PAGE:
Catherine A. Brekus, Sarah Osborn’s World: The Rise of Evangelical Christianity in Early America, New Directions in Narrative History (New Haven: Yale University Press, 2013).
Newport, Rhode Island’s Sarah Osborn (1714-1796) has long been known as a lay Edwardsean Christian leader during and after the Great Awakening in New England. But not until now has she enjoyed the sort of critical acclaim that is commensurate with her historical significance.
In this latest of her books on early American Christian women—such as the landmark Strangers & Pilgrims: Female Preaching in America, 1740-1845 (1998)—Catherine Brekus, a member of our Center’s Board of Visitors who teaches at the University of Chicago Divinity School, offers a sympathetic narrative of Osborn’s life and ministry that is clearly the best treatment of the subject ever written.
Born in London to a Congregationalist tanner and his wife, Sarah Haggar moved to Newport with her family in 1730. While still a young girl, she married a sailor, Samuel Wheaten, in 1731 (against the wishes of her parents) and had a son named Samuel in 1732 (who died young, at age 11, in 1744). Husband Samuel died at sea only two years after their marriage (1733), while Sarah was still a teen. Several years later (1742), she would remarry, but this time to a widower with three boys of his own, Henry Osborn, a tailor, who was more than twice her age.
Sarah lived a fruitful life as a teacher, the mistress of a local boarding school, and a lay leader of Newport’s First Congregational Church. She led a large women’s prayer group. She founded several Bible studies. Most famously, perhaps, she led a ministry to slaves and free blacks in the region. (She owned a slave herself and was something of a racist, but had a passion for gospel ministry with Africans.) These efforts hit their peak during the mid-1760s when she supervised a startling revival from her home. “The numbers who crossed Sarah Osborn’s threshold each week were astonishing,” writes Brekus. “During the summer of 1766 more than 500 people crowded into her house every week, including almost 140 on Sunday nights alone. . . . By January 1767, 525 people were coming to her house every week, including at least 70 Africans. Remarkably, more than 5 percent of Newport’s black population passed through her doors every Sunday evening” (pp. 254, 260).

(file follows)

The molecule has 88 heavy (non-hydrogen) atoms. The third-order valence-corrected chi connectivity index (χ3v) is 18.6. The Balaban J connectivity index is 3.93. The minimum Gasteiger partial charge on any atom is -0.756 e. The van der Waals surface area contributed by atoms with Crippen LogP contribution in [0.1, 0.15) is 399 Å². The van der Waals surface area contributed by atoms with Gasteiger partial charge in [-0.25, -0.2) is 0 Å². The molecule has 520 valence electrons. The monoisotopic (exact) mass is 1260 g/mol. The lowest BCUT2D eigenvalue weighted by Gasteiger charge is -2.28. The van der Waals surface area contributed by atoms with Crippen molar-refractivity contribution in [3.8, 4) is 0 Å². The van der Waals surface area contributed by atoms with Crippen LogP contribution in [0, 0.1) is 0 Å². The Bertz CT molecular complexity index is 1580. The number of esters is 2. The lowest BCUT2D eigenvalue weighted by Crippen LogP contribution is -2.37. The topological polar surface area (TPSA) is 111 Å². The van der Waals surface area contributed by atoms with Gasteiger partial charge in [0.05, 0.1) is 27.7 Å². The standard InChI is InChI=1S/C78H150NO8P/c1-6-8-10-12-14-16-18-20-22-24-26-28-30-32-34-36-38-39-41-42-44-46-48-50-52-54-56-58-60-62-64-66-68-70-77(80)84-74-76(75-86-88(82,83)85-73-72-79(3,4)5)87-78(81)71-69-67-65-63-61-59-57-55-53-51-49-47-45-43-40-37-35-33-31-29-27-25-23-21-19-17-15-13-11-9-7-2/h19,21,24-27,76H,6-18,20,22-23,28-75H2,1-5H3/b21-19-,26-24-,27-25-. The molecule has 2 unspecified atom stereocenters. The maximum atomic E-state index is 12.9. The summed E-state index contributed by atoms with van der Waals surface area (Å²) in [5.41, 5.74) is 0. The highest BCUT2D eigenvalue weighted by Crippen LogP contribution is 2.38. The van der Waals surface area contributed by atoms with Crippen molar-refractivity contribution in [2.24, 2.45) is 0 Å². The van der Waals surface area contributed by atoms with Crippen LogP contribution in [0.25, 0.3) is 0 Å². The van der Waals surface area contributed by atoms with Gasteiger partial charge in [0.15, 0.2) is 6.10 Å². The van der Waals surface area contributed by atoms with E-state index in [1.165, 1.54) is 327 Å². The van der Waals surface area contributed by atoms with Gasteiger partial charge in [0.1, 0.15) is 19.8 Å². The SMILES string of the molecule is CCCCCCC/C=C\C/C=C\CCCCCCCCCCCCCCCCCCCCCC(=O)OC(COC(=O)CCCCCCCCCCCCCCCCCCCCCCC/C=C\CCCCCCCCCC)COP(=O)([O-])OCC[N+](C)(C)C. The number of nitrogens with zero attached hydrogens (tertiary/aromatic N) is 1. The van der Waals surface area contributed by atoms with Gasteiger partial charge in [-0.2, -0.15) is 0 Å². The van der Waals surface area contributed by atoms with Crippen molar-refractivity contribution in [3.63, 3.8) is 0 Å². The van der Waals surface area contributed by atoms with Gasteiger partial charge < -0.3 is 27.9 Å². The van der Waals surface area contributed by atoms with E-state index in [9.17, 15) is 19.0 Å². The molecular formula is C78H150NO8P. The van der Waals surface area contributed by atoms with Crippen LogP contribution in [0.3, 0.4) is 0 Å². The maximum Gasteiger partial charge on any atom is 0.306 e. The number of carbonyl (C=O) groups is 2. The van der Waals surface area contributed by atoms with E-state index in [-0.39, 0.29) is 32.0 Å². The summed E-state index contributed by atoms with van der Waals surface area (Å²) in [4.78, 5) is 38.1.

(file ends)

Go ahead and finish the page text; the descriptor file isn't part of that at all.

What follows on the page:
Even after this revival, Osborn’s ministry continued and exerted striking influence in Newport and beyond. Osborn’s women’s group, in fact, took the lead in the appointment of Edwards’ student, Samuel Hopkins, to the pastorate of their church in 1770. (This happened behind the scenes. Only men in the church could vote. But the ladies in Sarah’s charge persuaded their husbands of Hopkins’ merits over much initial skepticism.)
Hopkins and Osborn grew close. Hopkins assumed primary leadership of most of Osborn’s meetings. But as he did, he consulted her and other women for help (most significantly Susanna Anthony, a close friend of Osborn and supporter of Hopkins’ ministry). Hopkins persuaded many women to oppose the slave trade—no mean feat in a seaport town that found this trade extremely lucrative. He pushed the New Divinity, divisively, in town. (Ezra Stiles served the Second Church untill 1776, gently opposing Hopkins’ views.) And when Sarah and Susanna (known as “Susa”) passed away, he published their memoirs, canonizing them for later evangelicals.
Brekus’s research is based largely on Sarah’s own writings: her memoir, ten volumes of her diaries, over a hundred letters, and a short tract, The Nature, Certainty, and Evidence of True Christianity (1755). But it has also involved extensive use of Hopkins’ Memoirs of the Life of Mrs. Sarah Osborn; Elizabeth West Hopkins’ Familiar Letters, Written by Mrs. Sarah Osborn and Miss Susanna Anthony; and a cache of other primary materials: diaries, conversion accounts, sermons, church records, periodicals, treatises, etc. What a treasure.
This book is a great read. It whets my appetite for the volume of Osborn’s diaries that Brekus is now editing for Yale University Press.